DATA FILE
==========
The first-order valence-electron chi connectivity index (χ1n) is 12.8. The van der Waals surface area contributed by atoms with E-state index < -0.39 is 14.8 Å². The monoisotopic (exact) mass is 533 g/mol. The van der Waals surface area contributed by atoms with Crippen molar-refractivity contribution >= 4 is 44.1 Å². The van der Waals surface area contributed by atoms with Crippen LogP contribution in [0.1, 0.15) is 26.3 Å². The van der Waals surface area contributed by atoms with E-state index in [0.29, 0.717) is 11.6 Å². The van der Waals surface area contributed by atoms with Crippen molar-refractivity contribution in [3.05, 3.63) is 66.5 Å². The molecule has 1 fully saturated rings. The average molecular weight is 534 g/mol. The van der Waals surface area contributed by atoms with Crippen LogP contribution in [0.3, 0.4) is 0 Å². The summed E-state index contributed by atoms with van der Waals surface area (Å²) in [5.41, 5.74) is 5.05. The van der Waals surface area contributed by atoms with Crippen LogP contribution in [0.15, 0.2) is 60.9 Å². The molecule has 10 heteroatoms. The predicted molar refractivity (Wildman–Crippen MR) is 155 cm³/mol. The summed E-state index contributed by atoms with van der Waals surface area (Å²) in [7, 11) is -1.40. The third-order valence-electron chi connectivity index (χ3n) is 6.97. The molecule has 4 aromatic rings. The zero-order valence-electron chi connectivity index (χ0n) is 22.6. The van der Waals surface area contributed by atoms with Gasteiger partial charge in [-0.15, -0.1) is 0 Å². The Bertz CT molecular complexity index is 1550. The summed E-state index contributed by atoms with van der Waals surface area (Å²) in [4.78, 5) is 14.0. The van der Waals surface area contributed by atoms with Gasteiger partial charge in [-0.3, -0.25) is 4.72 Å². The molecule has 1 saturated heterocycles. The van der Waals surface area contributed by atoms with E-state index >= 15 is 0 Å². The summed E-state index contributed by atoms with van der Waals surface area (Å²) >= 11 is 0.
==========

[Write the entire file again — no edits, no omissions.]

The first-order valence-electron chi connectivity index (χ1n) is 12.8. The van der Waals surface area contributed by atoms with E-state index < -0.39 is 14.8 Å². The monoisotopic (exact) mass is 533 g/mol. The van der Waals surface area contributed by atoms with Crippen molar-refractivity contribution >= 4 is 44.1 Å². The van der Waals surface area contributed by atoms with Crippen LogP contribution in [0.1, 0.15) is 26.3 Å². The van der Waals surface area contributed by atoms with E-state index in [0.29, 0.717) is 11.6 Å². The van der Waals surface area contributed by atoms with Crippen molar-refractivity contribution in [3.05, 3.63) is 66.5 Å². The molecule has 1 fully saturated rings. The average molecular weight is 534 g/mol. The van der Waals surface area contributed by atoms with Crippen LogP contribution in [0.3, 0.4) is 0 Å². The summed E-state index contributed by atoms with van der Waals surface area (Å²) in [5.41, 5.74) is 5.05. The van der Waals surface area contributed by atoms with Crippen LogP contribution in [0.15, 0.2) is 60.9 Å². The molecule has 10 heteroatoms. The predicted molar refractivity (Wildman–Crippen MR) is 155 cm³/mol. The summed E-state index contributed by atoms with van der Waals surface area (Å²) in [7, 11) is -1.40. The third-order valence-electron chi connectivity index (χ3n) is 6.97. The molecule has 4 aromatic rings. The zero-order valence-electron chi connectivity index (χ0n) is 22.6. The van der Waals surface area contributed by atoms with Gasteiger partial charge in [-0.15, -0.1) is 0 Å². The Bertz CT molecular complexity index is 1550. The summed E-state index contributed by atoms with van der Waals surface area (Å²) in [4.78, 5) is 14.0. The van der Waals surface area contributed by atoms with Gasteiger partial charge in [-0.3, -0.25) is 4.72 Å². The molecule has 1 saturated heterocycles. The van der Waals surface area contributed by atoms with E-state index >= 15 is 0 Å². The summed E-state index contributed by atoms with van der Waals surface area (Å²) >= 11 is 0.